Friday Market Follies – Will Non-Farm Payrolls Give us a Flip or a Flop?

Image result for monks roller coasterWheeeee – what a ride!  

Down 800, up 700, what a fun day in the market.  Now we're only down 750 from Monday's open so we can make that up by 11, right?  I certainly hope you have your hedges as we literally could go 750 points either way off the Non-Farm Payroll Report at 8:30 this morning – especially if it shows more than 250,000 jobs created as that would mean the Fed really needs to raise rates before wages start eating into Corporate Profits and spur inflation.  Even though wage inflation is "the good kind" that makes the economy stronger – the Fed doesn't give a crap about that – the Fed is a banking cartel, not some Government entity there to help you and they are only interested in protecting Corporate Profits, specifically Banking profits, they could care less whether or not you have a job – what they care about is that, if you do have a job, you are paid as little as possible so you have to take out lots of loans and pay interest to the Banksters.  That is literally their primary function.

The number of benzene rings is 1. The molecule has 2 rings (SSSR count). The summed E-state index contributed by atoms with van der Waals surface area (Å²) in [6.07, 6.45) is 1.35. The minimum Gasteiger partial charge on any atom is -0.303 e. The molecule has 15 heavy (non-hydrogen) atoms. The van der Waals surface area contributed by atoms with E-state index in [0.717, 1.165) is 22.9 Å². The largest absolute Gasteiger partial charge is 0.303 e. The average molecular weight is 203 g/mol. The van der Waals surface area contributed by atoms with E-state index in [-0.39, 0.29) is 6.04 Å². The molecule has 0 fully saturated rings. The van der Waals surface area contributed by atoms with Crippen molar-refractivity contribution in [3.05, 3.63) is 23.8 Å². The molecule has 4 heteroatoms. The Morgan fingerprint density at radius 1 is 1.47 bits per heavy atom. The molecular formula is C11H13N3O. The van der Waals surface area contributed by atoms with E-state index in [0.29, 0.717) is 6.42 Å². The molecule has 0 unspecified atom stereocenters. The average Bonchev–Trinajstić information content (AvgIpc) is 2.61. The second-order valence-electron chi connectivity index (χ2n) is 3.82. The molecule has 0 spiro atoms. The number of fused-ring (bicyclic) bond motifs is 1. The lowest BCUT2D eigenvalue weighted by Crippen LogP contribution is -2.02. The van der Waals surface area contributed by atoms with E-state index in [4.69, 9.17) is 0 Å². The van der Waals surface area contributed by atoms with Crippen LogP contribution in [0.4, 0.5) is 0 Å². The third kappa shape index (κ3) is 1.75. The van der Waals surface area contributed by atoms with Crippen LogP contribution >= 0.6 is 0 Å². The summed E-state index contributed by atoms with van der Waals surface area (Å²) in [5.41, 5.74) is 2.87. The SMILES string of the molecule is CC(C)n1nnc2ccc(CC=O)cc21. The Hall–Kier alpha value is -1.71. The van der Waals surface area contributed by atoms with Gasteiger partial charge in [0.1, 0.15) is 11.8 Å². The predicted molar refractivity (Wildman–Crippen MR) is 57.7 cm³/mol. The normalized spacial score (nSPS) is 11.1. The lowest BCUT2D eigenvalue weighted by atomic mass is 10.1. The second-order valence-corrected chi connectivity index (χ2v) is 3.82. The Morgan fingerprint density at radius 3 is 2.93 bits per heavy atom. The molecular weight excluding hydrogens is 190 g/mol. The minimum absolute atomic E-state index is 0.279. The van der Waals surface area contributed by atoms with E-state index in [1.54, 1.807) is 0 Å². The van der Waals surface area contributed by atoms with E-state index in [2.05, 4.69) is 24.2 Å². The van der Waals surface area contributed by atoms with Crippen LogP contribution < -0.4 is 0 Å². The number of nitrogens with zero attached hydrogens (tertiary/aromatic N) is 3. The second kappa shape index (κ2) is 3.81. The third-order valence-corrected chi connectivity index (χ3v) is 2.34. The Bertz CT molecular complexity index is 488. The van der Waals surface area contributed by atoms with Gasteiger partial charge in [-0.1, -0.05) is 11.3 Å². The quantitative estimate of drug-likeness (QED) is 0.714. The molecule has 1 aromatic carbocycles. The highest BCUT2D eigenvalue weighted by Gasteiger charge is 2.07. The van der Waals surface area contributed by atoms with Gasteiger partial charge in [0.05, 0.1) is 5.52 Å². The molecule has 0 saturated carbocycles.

Why does the Fed not want inflation?  Because you take a fixed loan on your home of, for example, $250,000 and put down a $50,000 deposit and, at 4.5%, you pay $1,266.71/month (not including taxes, insurance, etc) for 360 months which works out to $458,933 (plus your $50,000 deposit) paid out on your $300,000 home.  The problem the Banksters have, however, is that the last $1,266.71 you pay them isn't worth as much as the first $1,266.71 you paid them due to inflation so they want inflation to be as low as possible to maximize your effective payments.  THAT is what the Fed is concerned about.  

Keeping inflation down means keeping wages down, which has the side-benefit of keeping you perpetually in debt and, hopefully, they can one day sock you with a 8 or 10% mortgage and then they really start raking in the profits!  At 8%, that same $300,000 house with a $250,000 mortgage goes up to $1,834.41/month and that's $665,596.45 paid over 30 years on that $250,000 you borrowed.  Sucker!!!  

By the way, funny
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